Glasgow Warriors have terminated the contract of Rufus McLean after the Scotland wing pleaded guilty in court to domestic abuse. The Boston-born 22-year-old, who has three caps for his country, had his sentence deferred after appearing at Edinburgh Sheriff Court on Wednesday. Warriors have now ended his contract as his actions "constituted gross misconduct and breach of contract". McLean has the right to appeal against the club's decision. But club managing director Al Kellock said: "Rufus admitted domestic abuse and his actions cannot be condoned. We have taken this matter extremely seriously. Sadly, with any crime, there is a victim and as a club we want to acknowledge the impact on the young woman involved." Warriors stress that they were already working with Police Scotland to support and promote its male education campaign "Don't be that Guy" and that further workshops are planned in the coming weeks.
Celtic Boys Club manager touched teen's private parts
Glasgow Sheriff Court has heard that a Celtic Boys Club manager touched a 15-year-old's private parts in a shower room at Celtic Park when the teenager was feeling upset after a game. The alleged victim, now aged 52, said he initially thought Francis Cairney was giving him a consoling hug because he was homesick, but was "shocked" when the manager touched him inappropriately. Cairney is charged with indecently assaulting one boy in the late 1970s and another in the 1980s at football facilities, and a third boy in a hotel room in Aviemore and a car in Cumbernauld.
Teenager in court accused of police officer's attempted murder
A teenager has been remanded in custody after appearing in court accused of attempting to murder a police officer. James Docherty, 18, faced a total of nine charges at Edinburgh Sheriff Court on Monday. The teenager is accused of driving an Audi at police officers on 11 January in Bathfield, Leith, injuring one of them in the incident. After making no plea to the charges, Mr Docherty was committed for further examination and remanded in custody.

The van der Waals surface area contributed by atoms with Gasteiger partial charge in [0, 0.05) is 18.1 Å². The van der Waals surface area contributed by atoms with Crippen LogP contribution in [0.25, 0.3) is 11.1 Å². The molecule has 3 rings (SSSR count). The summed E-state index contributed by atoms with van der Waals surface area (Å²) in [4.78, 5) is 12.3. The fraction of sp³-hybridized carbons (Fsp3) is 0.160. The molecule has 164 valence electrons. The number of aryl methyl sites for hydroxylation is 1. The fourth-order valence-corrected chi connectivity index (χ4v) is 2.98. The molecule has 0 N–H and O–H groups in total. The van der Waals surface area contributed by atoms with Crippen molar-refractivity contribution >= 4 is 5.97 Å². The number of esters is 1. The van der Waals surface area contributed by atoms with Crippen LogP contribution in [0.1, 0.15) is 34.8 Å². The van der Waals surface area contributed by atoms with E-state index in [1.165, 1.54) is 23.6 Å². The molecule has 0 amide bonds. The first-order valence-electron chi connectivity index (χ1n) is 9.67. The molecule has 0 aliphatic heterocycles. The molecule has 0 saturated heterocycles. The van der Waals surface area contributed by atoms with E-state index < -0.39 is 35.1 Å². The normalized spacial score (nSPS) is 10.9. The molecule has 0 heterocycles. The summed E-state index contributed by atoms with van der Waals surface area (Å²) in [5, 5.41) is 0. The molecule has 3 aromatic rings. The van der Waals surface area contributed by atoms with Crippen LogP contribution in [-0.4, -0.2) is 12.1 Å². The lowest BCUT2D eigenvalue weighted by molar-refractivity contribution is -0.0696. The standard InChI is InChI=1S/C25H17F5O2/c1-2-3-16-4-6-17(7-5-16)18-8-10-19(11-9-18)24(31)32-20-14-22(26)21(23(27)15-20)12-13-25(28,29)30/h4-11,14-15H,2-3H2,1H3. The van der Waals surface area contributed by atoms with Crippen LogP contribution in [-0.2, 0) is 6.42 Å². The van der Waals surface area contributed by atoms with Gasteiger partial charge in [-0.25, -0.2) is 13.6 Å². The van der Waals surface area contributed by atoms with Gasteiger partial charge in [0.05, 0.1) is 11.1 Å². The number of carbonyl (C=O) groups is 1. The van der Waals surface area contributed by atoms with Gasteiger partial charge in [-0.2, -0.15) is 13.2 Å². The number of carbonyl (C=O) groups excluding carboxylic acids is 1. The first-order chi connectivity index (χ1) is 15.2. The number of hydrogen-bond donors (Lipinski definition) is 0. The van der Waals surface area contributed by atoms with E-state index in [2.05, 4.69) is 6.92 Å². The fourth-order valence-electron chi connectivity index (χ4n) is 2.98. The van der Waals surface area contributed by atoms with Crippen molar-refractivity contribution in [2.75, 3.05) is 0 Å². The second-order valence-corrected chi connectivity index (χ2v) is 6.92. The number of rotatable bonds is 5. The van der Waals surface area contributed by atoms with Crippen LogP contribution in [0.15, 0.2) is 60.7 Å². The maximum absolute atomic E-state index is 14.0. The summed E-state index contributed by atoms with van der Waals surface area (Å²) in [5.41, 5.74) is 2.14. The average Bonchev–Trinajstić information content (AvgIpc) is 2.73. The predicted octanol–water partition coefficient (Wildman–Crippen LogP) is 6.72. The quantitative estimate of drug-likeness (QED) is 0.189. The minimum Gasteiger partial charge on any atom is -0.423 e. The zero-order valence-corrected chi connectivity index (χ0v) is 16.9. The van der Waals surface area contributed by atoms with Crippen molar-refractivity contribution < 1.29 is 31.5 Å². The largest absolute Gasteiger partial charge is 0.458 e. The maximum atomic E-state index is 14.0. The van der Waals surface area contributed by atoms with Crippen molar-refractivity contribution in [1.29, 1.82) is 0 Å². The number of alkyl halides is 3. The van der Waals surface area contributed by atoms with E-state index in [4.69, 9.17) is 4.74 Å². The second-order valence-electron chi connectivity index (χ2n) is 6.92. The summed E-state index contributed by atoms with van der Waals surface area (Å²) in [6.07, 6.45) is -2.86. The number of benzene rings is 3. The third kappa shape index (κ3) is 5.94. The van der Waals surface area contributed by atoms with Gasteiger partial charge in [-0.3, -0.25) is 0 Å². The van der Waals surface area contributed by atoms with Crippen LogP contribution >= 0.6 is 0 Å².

DWF Foundation passes £1m in donations
DWF is marking £1m in donations by its charitable foundation in its now seven years of giving.  The DWF Foundation is an independent charity that was launched by DWF, which since December 2015 has been the focus of charitable giving for DWF reflecting the stock exchange-listed group's values. Operating in locations where the firm is based – it has Scottish offices in Glasgow and Edinburgh – it currently supports registered charities with an impact in one or more of the areas of homelessness and poverty; health and wellbeing; employability; education; and environment and sustainability, as well as supporting charities in Ukraine over the past year. In reaching the £1m benchmark, the foundation has supported more than 500 charities and food banks around the world. DWF employees take part in fundraising, volunteering, team challenges, mentoring and other initiatives to support the charity.